A Call to Charity, will Buddhists in the West Answer?

“Heedful at administering
or working at one’s occupation,
maintaining one’s life in tune,
one protects one’s store of wealth.
A person of conviction,
consummate in virtue,
magnanimous, free of selfishness,
constantly clears the path
to security in the lives to come. “
The Dighajanu Sutta (Pali Canon, AN 8.54)

When people first bring Buddhism to mind, the first thing people often imagine are monks in an idyllic monastery, or people sitting in meditation attaining blissful states of Oneness. Where is the reputation for Buddhists and their generosity? When people think of charity work, what do they think of? It’s certainly not Buddhism or the Buddhists, is it? When they do think of Buddhism, they think of Zen, the Dalai Lama, $4 non-GMO organic beverages, tree-huggers and a bunch of white guys trying to “act Asian”.

Is it any wonder that Buddhism is still very much a minority religion in this country? Have we become a small community of affluent, self-satisfied arm-chair philosophers?

Irish pub, wall

I guess this post is a kind of call to charity, and a wake up call to the convert community of so-called “Western Buddhists”.1

While we grind our teeth at the thought of the Chinese Communists who oppress Tibet, pine for the next meditation retreat with our favorite guru, or sit back in our nice warm homes enjoying exotic tea and our favorite overpriced periodicals (retreading the same subjects over and over), there are people in our neighborhood, hundreds if not thousands who are hungry, abused or freezing in the cold. There are kids who go to school every day without adequate jackets and school supplies, who come home to drunk abusive fathers, or simply don’t have one. There are elderly people who live in sterile and unfriendly retirement homes, abandoned and condemned to die alone. There are even more elderly living on the streets with mental illnesses or just depression, and have no future.

A long time ago, the founder of Tendai Buddhism in Japan, Saichō once wrote ichigū wo terasu (一隅を照らす), which means “light one corner of the world.” Why aren’t we doing more of this?

In the traditional Buddhist path, as taught by the Buddha himself, generosity is the first step, followed by wholesome conduct, not meditation. Meditation comes toward the end of progress, when one’s moral conduct is under control, and one has opened their heart to others, but here in the 21st century, with our ready-access and convenience, we go straight for the self-help and peace of mind and generosity comes grudgingly later.

There’s so much potential in one’s own neighborhood to affect good in the world, and we’re wasting our time arguing with one another about Enlightenment really means with other nerds on the Internet, or who’s the right Dharma Heir for such-and-such school. We dump all our money into over-priced seminars where we pat each other on the back and makes ourselves feel better as Buddhists, or funnel it into crazy boondoggle charity projects that have no practical value to people around us.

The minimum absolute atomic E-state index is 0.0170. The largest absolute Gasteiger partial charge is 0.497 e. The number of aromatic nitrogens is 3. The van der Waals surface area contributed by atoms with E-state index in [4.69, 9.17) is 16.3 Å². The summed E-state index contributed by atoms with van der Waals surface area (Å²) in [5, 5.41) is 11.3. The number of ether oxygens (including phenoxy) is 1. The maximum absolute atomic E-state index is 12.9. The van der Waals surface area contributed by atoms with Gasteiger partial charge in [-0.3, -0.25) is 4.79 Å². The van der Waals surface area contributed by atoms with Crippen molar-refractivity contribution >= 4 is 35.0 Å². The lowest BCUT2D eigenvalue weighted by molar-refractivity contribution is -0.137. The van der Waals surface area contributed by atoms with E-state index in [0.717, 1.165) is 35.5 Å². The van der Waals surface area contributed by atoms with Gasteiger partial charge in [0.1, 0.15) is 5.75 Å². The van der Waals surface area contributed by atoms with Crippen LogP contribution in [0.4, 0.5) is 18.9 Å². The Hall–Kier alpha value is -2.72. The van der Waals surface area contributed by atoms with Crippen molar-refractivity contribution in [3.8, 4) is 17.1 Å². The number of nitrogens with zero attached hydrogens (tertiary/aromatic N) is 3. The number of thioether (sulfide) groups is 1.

Just look in your own neighborhood. Here in Seattle, there are so many local charities who do so much to help people in various ways:

  • Food Lifeline – Feeding hungry families and children.
  • The Urban Rest Stop – Providing clean showers and laundry facilities. I walk past this place every day to and from work, and I know their efforts help.
  • Orion Youth Care – Providing a safe haven, clothing and company for teenagers, off the mean streets.
  • Puget Sound Blood Center – Providing much needed blood donations to save lives.
  • And let’s not forget all the hospitals, women’s shelters, nursing homes, food banks, public-school teachers, clothing donation centers, child mentorship organizations and so on that struggle to meet the needs of the community.

When I was young, I was the son of a single parent with three kids. I remember getting free school lunches because we were low-income. I remember getting teased for second-hand clothes and not having cool toys like my friends. I remember visits to the food bank, those hideous food stamps, and even visits to the pawn shop when my mom had to sell her deceased mother’s wedding ring to pay our bills. I remember applying for grants in college for low-income students like myself, so I just get in and have a chance at a better life.

But you know what? Thanks to the generosity of so many people over the years I was able to graduate from school, get a nice degree, travel to Asia, Europe and beyond. I could have been a statistic, but I wasn’t and it’s because people donated their money and time to the community around me.

The system works when people contribute to it.

But generosity and lighting our corner of the world isn’t limited to helping the poor. There’s so many little things we can do to make life better for others:

  • Clean up your neighborhood.
  • Donate your time at your local library, hospital, city council, school board, wherever.
  • Do your civic duties for your country.
  • Volunteer in the armed forces or national guard.3